…as if they were discussing abstract people in an abstract world.

    Ouch! I wish he hadn’t added that. Although I have no idea what he meant by “abstract”, and doubt that any unambiguous and clear definition could be given that doesn’t make a hash of every other definition, I fear that it is a symptom of a sort of counter-hubris that is as dangerous to mankind as that of the outside intellectuals. The belief that one has been granted the gift of thinking without abstraction.

    Abstract in the sense of disregarding empirical data. For example, accusing classical orchestras of racial discrimination because they have relatively few black members — ignoring the fact that black musicians tend to be more interested in jazz, R&B, soul, pop, etc. (BTW, I get the impression that whites, too, are losing interest in classical music.)

    Classical orchestras use blind auditions, in which the judges cannot know the race or sex of the musician. This made the accusations of racism blatantly risible, which in turn necessitated the invention of complex theories of “institutional racism” and the crackpot theory that diversity in and of itself will improve the quality of any organization.

    New York Times, July 16, 2020: “To Make Orchestras More Diverse, End Blind Auditions”.

    Outlaw having white people in the orchestras.

    • #15
  16. Nanocelt TheContrarian Member
    Nanocelt TheContrarian
    @NanoceltTheContrarian

    Taras (View Comment):

    Nanocelt TheContrarian (View Comment):

    Jerry Giordano (Arizona Patrio… (View Comment):

    Good post. Sowell’s work in this area is very solid, I think.

    I do have a concern about your conclusion — focus on the highlighted word:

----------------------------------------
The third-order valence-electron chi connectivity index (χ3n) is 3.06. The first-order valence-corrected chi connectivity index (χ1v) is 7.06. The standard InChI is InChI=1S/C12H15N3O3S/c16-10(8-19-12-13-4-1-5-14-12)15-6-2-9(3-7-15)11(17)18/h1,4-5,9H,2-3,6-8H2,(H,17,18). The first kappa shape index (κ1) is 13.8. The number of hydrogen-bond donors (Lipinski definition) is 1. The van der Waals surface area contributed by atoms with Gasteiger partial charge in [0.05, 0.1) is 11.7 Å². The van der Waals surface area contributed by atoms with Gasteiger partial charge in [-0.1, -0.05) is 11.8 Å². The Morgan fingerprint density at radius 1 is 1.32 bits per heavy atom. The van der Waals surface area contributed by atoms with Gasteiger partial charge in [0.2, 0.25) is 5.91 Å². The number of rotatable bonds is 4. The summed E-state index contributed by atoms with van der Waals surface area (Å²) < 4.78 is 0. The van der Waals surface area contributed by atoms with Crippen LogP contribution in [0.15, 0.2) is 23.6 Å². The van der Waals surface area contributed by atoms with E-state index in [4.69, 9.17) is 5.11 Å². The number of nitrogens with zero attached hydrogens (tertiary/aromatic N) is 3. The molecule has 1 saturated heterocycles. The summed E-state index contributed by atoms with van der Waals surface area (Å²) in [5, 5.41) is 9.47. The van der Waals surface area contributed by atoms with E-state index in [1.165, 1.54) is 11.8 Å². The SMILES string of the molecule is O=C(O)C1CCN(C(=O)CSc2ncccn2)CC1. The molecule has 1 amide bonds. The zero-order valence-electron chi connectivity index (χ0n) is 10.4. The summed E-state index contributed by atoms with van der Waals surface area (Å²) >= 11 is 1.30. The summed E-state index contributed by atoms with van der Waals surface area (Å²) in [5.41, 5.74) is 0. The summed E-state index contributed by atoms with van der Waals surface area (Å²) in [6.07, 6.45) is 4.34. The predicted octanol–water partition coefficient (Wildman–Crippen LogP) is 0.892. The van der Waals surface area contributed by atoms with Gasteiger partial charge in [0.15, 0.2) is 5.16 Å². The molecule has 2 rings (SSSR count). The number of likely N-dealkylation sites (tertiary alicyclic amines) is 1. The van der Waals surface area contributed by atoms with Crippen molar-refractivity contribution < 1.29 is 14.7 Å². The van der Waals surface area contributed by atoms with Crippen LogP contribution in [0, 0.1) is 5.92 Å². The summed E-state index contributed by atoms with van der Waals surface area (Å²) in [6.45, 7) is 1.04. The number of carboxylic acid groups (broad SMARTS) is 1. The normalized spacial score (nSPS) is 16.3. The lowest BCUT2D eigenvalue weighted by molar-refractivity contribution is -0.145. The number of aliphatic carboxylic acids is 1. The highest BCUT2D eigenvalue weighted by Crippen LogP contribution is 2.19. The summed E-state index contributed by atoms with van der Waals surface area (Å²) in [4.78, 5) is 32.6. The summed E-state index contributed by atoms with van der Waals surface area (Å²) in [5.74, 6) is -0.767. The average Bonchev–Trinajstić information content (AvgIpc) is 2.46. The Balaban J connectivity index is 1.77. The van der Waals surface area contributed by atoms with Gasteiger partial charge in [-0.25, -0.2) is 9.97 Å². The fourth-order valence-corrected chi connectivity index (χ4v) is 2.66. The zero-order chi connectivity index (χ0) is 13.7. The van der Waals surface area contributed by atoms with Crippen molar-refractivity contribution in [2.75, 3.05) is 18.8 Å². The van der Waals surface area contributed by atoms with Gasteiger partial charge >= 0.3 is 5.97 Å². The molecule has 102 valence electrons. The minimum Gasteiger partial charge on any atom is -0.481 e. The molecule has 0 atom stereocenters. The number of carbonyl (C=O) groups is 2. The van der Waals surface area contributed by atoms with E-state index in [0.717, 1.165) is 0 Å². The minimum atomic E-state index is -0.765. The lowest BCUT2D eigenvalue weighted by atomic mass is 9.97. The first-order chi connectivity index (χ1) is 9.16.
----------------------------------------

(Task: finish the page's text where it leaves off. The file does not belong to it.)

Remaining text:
RushBabe49: It sounds like a great description of how minority communities are kept in their unequal and poverty-stricken conditions, by the intellectuals who wish to be seen as their advocates, or maybe “saviors”.

    “Kept?”

    This seems like the wrong way to look at things. Underperforming groups are not being “kept” in anything. They are underperforming, and may be able to do better if they change their practices and attitudes.

    One issue that Sowell does not address much is the possibility that there could actually be a biological basis for some group differences. My recollection is that he doesn’t dispute the possibility, either, but he doesn’t seem to think that addressing this issue would be helpful, and he seems more optimistic about changes in cultural practices leading to significant improvements.

    “Kept” sounds like an appropriate term given that that is what the aim of the intellectuals appears to be. Here Jerry seems to be suggesting a Eugenics solution to the problem, which was the most popular agenda of Progressives in the first half of the 20th Century. The question is whether he prefers forced sterilization of the unfit, or their direct extermination, or some program of selective breeding like Linus Pauling’s “yellow star” proposals. Which is it, Jerry?

    Noting a problem is not the same as proposing a solution. (Muddling the two appears to be a common logical fallacy, though I don’t know what it’s called.)

    Roe v. Wade, i.e., making abortion more available to lower IQs, was a successful eugenic policy for 50 years. Providing contraceptives in public high school might work, too.